No time to think about it, however — Ramsey just got back, and now they’ve got to run. Theon and Sansa sprint to the outer castle wall, where they find an immediate drop several stories below. But it’s die there, or die here, and at least there’s a lot of snow at the bottom, maybe it’ll cushion their fall, it worked in “Frozen,” so Sansa takes Theon’s hand, and they jump. Do they make it? Find out next year on The Dukes of Winterfell.
Okay, where do you want to go next? I know where I want to go next: Braavos, and the Continuing Adventures of Arya Stark! Speaking of horrible men getting their just desserts (give or take a Ramsey Snow, still at large), we’ve being anticipating for a while — well, ever since he was sent to the city with Mace Tyrell — Meryn Trant receiving his from Arya. And it comes quickly, with only a few precious minutes spent watching Trant beat young girls for pleasure. (Like I said, I’m not letting the show off the hook.) But one of those girls doesn’t react to those blows… because she’s used to it. She pulls away her hair, and it’s… Not Arya! We and Trant are confused. But then Not Arya removes her mask, revealing Actual Arya! And she’s got a dagger! And she’s going for the eyes! SO MUCH BLOOD! You can’t say he didn’t deserve that, but GOSH. “You were the first person on my list, you know,” she tells the blind, five-times-stabbed man, before slitting his throat like Sweeney Todd. “For killing Syrio Forel.” Is this the right way to process that, though? What a mess.
And Jaqen knows immediately, and probably for longer than that. “A girl has taken a life. The wrong life.” Arya starts, like a child caught with her hand caught in the face jar. “I was right about her,” the Waif says, smugly. “You weren’t ready.” “And now a debt is owed,” Jaqen continues, backing Arya into a corner. He holds up a phial. “Only death can pay for life.” Is he going to poison Arya? NO. HE DRINKS IT HIMSELF. HE DIES. Arya freaks the seven hells out, but — wait, hang on — false alarm. Just kidding. Jaqen’s not dead. That was some random guy wearing a Jaqen mask, and this whole thing was a J. Walter Weatherman-style lesson. (“That’s why you don’t take from the Many-Faced God!”) Arya peels away mask after mask, trying to get to the real dead person underneath, and stops when she reaches… her own face. (Now shades of Dagobah. We’re hitting all the marks today, people!) But before she can absorb that, her vision becomes cloudy. She’s been struck blind as punishment. Ruh-roh. See ya next season, Blind Arya!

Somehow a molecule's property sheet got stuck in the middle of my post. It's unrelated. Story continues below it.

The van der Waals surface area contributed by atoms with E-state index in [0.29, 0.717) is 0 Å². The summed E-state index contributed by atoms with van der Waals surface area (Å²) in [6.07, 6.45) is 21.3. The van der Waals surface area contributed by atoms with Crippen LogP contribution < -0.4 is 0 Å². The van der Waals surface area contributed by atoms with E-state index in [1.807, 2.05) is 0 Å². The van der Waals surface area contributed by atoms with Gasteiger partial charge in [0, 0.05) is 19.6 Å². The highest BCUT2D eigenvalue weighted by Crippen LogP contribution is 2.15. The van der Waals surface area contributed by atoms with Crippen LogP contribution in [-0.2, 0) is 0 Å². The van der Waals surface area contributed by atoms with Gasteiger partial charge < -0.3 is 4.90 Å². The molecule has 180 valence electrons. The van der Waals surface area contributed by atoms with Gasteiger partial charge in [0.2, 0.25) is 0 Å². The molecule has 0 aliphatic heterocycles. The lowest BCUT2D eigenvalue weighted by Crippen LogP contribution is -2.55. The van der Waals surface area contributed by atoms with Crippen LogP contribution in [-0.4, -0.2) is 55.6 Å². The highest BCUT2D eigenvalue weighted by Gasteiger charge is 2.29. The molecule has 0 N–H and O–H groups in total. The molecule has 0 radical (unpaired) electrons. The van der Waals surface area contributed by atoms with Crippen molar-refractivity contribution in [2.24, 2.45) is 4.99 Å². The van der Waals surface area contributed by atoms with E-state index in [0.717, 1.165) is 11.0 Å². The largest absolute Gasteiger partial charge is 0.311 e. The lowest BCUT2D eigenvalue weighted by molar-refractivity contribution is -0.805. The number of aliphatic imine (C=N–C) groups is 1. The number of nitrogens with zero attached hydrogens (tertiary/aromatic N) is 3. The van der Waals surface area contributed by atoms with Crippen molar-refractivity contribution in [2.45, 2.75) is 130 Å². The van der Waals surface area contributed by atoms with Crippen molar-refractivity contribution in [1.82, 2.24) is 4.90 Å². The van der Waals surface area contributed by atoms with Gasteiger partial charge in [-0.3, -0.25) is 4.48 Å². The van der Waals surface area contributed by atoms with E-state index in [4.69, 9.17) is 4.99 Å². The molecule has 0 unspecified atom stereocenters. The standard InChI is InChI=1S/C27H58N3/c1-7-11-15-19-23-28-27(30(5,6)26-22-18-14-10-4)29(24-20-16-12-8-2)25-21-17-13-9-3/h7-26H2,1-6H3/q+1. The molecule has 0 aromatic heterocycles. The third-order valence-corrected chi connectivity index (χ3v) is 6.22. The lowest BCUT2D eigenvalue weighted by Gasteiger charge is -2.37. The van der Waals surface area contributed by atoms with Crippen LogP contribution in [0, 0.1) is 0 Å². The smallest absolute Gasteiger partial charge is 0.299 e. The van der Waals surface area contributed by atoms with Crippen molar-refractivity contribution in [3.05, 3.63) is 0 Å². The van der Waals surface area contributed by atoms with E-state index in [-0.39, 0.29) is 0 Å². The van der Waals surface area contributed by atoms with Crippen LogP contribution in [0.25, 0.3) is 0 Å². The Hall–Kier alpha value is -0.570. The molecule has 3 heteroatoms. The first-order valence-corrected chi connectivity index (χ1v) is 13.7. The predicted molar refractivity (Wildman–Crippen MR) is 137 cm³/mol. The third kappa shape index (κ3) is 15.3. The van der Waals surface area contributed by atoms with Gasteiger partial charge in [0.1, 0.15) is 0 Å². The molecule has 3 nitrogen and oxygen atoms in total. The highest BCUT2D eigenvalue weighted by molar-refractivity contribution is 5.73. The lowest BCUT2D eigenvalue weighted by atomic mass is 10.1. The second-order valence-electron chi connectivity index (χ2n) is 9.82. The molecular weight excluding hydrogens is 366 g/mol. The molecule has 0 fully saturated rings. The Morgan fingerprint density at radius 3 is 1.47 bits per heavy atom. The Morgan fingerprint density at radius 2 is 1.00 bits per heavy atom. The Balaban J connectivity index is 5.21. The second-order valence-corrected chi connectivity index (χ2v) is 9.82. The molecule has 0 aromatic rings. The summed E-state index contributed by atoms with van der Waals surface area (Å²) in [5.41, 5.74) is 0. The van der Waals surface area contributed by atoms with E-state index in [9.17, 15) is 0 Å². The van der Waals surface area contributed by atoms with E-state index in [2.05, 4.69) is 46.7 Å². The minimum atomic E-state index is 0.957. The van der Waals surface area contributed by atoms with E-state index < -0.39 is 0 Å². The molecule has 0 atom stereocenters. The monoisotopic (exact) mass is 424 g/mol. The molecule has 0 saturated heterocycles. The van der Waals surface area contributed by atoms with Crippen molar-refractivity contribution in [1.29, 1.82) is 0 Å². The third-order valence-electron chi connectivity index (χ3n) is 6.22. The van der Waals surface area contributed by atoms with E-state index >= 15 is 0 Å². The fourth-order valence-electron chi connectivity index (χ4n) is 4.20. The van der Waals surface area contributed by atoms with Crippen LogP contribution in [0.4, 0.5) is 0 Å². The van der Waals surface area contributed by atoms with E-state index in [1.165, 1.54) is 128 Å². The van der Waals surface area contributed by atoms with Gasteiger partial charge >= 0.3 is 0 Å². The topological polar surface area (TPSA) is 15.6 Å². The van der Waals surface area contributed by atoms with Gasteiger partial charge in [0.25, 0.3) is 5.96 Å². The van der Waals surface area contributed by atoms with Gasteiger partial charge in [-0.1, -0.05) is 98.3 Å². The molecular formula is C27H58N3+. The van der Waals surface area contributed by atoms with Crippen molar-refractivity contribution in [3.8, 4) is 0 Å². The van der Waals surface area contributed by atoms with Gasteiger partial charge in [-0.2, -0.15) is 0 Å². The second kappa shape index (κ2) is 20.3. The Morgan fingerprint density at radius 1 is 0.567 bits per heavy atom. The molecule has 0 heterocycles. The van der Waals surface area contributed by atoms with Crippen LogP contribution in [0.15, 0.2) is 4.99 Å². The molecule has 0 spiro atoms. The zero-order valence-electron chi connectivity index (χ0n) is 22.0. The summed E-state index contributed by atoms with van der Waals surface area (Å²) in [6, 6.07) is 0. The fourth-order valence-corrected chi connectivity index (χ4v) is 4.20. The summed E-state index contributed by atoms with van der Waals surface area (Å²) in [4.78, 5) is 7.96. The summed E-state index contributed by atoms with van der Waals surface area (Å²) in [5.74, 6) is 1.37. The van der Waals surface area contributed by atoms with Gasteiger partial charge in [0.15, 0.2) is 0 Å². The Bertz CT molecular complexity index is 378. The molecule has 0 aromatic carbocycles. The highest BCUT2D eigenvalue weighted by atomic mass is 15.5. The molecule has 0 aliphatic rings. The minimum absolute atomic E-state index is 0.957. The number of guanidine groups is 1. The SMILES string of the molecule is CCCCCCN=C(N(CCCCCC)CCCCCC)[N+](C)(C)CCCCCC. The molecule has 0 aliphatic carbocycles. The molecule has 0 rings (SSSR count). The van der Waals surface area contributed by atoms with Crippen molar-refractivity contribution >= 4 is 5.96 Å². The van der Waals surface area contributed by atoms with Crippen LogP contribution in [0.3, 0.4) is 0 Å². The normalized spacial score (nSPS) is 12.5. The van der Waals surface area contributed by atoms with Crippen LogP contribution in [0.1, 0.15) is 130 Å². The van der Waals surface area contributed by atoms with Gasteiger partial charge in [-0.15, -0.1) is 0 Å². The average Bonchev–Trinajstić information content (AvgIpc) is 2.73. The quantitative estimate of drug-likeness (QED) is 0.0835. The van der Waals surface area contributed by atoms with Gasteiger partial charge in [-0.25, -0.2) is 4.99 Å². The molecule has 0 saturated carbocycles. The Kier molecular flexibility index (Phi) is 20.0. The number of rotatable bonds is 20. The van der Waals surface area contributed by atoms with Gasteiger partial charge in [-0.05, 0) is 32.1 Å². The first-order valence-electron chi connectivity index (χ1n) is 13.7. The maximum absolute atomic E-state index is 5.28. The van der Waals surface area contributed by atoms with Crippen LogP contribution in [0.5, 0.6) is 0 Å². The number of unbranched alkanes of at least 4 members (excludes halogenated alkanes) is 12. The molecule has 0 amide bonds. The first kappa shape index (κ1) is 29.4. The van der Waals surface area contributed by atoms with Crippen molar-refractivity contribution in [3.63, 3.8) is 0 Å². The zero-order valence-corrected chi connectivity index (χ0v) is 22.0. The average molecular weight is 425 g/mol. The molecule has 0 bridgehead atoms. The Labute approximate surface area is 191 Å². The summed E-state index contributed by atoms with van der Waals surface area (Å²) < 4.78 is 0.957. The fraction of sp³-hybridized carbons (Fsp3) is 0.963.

Speaking of narrative dead ends, Dorne! Last week saw something actually happen, even if it rendered everything that came before pointless. And at first, it seems like the final check-in this season will be more of the same, as Jamie, Bronn, Myrcella, and Trystane say goodbye to the Sand Snakes (giving us one more chance to laugh at Tyene’s accent) and board their ship for home without incident. Ellaria even gives Myrcella a kiss! How sweet. She’s really come around.
Anyway, it’s time for an uncle-father/niece-daughter chat about Love, and how we can’t always choose the object of our affections. Ho boy. This’ll be weird. Jamie starts to stammer, so Myrcella picks up the thread: “I know what you’re trying to say.” (No you don’t, honey.) “It’s about you and mother.” (WELL, OKAY. MAYBE YOU DO KNOW.) “I think a part of me always knew,” (DID IT? WHICH PART?) “and I’m glad you are my father.” Jamie, like us, is too dumbstruck to respond, but he is thrilled to finally embrace her as her real dad. It’s actually quite lovely, which is why her nose IMMEDIATELY STARTS BLEEDING. She collapses in his arms. NOOOOOOO. ELLARIA’S LIPSTICK. AH GEEZ. NEVER HUG YOUR DAD, KIDS.